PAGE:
River Where the Moon Rises: Episodes 5-6 Open Thread
It’s time for our princess-in-hiding to decide who she truly wants to be. With multiple identities and a lot of secrets to hide, will she renounce her royal blood? Will she leave her assassin ways behind? Will she stay in Ghost Valley forever — and if she wants to, will that even be possible?
EPISODES 5-6 WEECAP
Before we dive into our episodes this week, there’s a larger real-life scandal going on with Ji-soo that will likely have a big impact on our drama going forward — not to mention his career (basically over). We’ll make decisions on further coverage of this drama accordingly, but right now, you can read more about the school violence scandal here (brace yourself).
Back in the world of Goguryeo, our princess’s true identity becomes known to Dal, and it creates a rift between the two. We spend much of Episode 5 lingering on the complicated emotions that their shared past brings up. Dal understands that it’s not Pyeonggang’s fault, but still feels the weight of the tragedy that was heaped on his tribe, and his father, because of her family.
Similarly, our princess feels guilt and responsibility towards the people of the Sunno tribe/Ghost Valley — and Dal in particular. This part of the story is brimming with tragic strife (with a capital T), and I enjoyed the tension between them: the pull of friendship, loyalty, and maybe even love, mixed with the complex way their families’ pasts impact their present.
By the time the two reach an understanding, Pyeonggang also commits to staying in Ghost Valley. She’s turned in her weapons, donned a pretty dress, and is quickly becoming a useful member of the village, doing everything from digging wells with Dal, to helping him hunt. The promise of a happy and simple life (maybe even as a wedded couple!) hangs in the air… but Pyeonggang’s fate is too great for this to be the end of her journey. Also, she has far too many weaknesses — or in order words, people that she cares deeply about.
Indeed, Pyeonggang’s assassin friends (a little too kind-hearted for assassins) not only unwittingly compromise her Ghost Valley hideout, but her adoptive father’s personal safety. Then, they get themselves caught on a mission to take out Gogucha, and are set to be beheaded in the town square.
It’s a testament to Pyeonggang’s character, and a theme of the drama, that she’s willing to compromise her safety for those that she cares about. And so, while her friends are saved, she’s soon forced to identify herself as the princess, and lands in the court (which is probably more dangerous than any assassin’s lair.)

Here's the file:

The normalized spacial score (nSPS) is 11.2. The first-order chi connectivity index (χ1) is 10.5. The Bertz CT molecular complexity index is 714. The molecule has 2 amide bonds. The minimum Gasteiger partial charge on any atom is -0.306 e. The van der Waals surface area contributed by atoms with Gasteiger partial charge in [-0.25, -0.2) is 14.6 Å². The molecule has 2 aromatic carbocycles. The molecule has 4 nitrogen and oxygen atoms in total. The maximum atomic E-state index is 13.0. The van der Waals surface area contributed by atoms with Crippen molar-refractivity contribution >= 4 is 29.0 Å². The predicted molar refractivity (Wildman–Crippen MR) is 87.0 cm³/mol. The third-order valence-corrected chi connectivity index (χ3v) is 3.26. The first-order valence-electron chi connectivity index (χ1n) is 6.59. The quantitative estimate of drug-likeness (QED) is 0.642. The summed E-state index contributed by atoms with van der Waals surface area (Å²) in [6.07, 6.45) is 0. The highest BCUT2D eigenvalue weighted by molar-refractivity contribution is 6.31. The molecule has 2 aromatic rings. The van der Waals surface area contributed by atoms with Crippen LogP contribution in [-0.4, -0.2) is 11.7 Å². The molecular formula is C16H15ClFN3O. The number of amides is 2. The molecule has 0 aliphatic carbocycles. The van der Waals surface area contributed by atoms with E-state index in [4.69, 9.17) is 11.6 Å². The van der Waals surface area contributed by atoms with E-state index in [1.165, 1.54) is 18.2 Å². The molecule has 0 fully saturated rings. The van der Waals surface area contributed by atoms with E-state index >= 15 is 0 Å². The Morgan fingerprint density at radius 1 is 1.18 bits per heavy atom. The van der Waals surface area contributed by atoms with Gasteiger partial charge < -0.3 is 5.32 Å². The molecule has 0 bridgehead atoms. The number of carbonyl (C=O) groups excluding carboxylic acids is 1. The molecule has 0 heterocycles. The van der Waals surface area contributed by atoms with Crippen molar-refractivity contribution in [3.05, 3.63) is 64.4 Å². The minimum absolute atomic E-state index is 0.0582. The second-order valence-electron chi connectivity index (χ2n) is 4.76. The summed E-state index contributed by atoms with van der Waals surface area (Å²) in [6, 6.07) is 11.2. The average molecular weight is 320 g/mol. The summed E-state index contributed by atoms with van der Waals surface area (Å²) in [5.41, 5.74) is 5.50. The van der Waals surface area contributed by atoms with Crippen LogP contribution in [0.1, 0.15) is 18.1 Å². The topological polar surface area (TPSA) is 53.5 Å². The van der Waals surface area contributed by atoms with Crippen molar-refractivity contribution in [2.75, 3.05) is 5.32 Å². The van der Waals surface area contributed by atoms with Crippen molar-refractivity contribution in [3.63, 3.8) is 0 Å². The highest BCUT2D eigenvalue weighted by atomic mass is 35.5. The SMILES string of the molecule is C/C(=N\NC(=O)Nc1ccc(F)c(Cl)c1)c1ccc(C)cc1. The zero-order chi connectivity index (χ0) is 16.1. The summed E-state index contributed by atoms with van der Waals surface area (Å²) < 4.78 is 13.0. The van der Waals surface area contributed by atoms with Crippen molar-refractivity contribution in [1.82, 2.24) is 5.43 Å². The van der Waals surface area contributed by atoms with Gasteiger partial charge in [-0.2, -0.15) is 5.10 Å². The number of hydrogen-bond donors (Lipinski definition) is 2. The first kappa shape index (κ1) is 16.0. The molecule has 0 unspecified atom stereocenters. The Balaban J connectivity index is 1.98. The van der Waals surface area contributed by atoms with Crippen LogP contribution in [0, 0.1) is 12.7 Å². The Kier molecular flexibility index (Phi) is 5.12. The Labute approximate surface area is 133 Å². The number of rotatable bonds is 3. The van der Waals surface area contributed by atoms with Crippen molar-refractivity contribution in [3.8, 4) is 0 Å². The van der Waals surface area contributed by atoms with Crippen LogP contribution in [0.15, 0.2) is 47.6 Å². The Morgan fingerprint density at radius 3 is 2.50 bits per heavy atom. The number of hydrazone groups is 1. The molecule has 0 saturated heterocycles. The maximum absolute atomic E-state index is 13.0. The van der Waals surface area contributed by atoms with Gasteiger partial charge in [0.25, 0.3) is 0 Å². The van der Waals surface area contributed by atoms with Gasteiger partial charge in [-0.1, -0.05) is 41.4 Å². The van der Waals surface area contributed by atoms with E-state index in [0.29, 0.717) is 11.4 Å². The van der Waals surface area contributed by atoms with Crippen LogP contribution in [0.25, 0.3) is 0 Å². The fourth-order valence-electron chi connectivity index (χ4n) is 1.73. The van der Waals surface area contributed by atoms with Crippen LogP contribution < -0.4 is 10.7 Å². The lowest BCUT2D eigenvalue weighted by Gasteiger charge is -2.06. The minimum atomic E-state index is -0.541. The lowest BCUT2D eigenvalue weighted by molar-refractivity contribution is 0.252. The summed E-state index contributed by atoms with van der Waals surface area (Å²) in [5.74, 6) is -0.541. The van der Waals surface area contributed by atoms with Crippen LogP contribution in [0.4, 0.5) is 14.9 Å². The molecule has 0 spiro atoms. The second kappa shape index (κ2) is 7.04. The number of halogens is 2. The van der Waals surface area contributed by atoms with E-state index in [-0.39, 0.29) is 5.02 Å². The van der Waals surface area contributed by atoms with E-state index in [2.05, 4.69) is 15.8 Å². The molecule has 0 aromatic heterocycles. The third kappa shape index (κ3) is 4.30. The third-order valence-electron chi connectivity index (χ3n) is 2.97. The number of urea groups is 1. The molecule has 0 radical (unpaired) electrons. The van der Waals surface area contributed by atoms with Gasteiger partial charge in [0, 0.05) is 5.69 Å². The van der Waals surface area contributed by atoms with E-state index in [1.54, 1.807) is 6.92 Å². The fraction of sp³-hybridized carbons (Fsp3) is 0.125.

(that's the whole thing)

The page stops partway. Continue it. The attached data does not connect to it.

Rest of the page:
But, there’s a certain someone also in the court that’s looking out for her, and that’s her childhood friend Geon (now General Go). By far, his was the most interesting and intricate storyline this week, and I am enjoying his character more and more by the minute.
We saw Geon try to play both sides and protect the princess’s identity from his father. He hatches a deal with Mo-yong (another super interesting and complex character) to fake the death of Pyeonggang. Geon only wants to keep her safe, but Mo-yong is there to win the favor of Gogucha. Everyone’s motives are so complicated, and there’s so much intrigue between their characters, their tribes, and their fathers — so good!
Unfortunately for Geon, his plot fails when the princess’s court lady (who seems a little slow on the uptake) neglects to play along and fake Pyeonggang’s death. Damn, you can see Geon dying inside when he realizes the plan was all for naught. What a great scene.
Geon’s father is so evil and wily that he soon confronts his son on the truth and how Geon has been playing both sides while trying to protect Pyeonggang (personally I think he knew all along). He mocks Geon’s long-standing affection for the princess, and it doesn’t take a crystal ball to see that this relationship is going to get dark and dire very soon — in a delicious and dramatic sort of way, that is. Both actors are really selling it here, and Lee Ji-hoon in particular is so, so good at pulling off all these layers.
Though the story we’re watching is about “the princess and the fool,” I have to admit that right now I’m more interested in the story of “the princess and the general.” It’s a more complex and layered relationship between Pyeonggang and Geon, and I’m excited to see how it plays out.
While my heart is veering towards this second lead storyline quite outside of my control (it’s just so good), who knows… maybe it will work out for the best. If the production is forced to make some quick storytelling pivots in response to the real-life and real-time scandal, maybe there’s a way the story can still stand. It’s all up in the air at the time of writing this, so we’ll have to see the decisions that are made, and how the story is impacted.
Update: The production has issued a preliminary statement that Ji-soo is removed from the drama, effective immediately, and the role of On Dal will be re-cast.
- Premiere Watch: River Where the Moon Rises, Hello? It’s Me!, Sisyphus
- Ji-soo becomes Kim So-hyun’s general in new teaser for River Where the Moon Rises
- New poster and stills for KBS sageuk River Where the Moon Rises
- Kim So-hyun battles for Goguryeo in new teaser for River Where the Moon Rises
- Kim So-hyun, Ji-soo play princess and the fool in upcoming KBS drama
- Kang Haneul and Kim So-hyun confirmed for new sageuk drama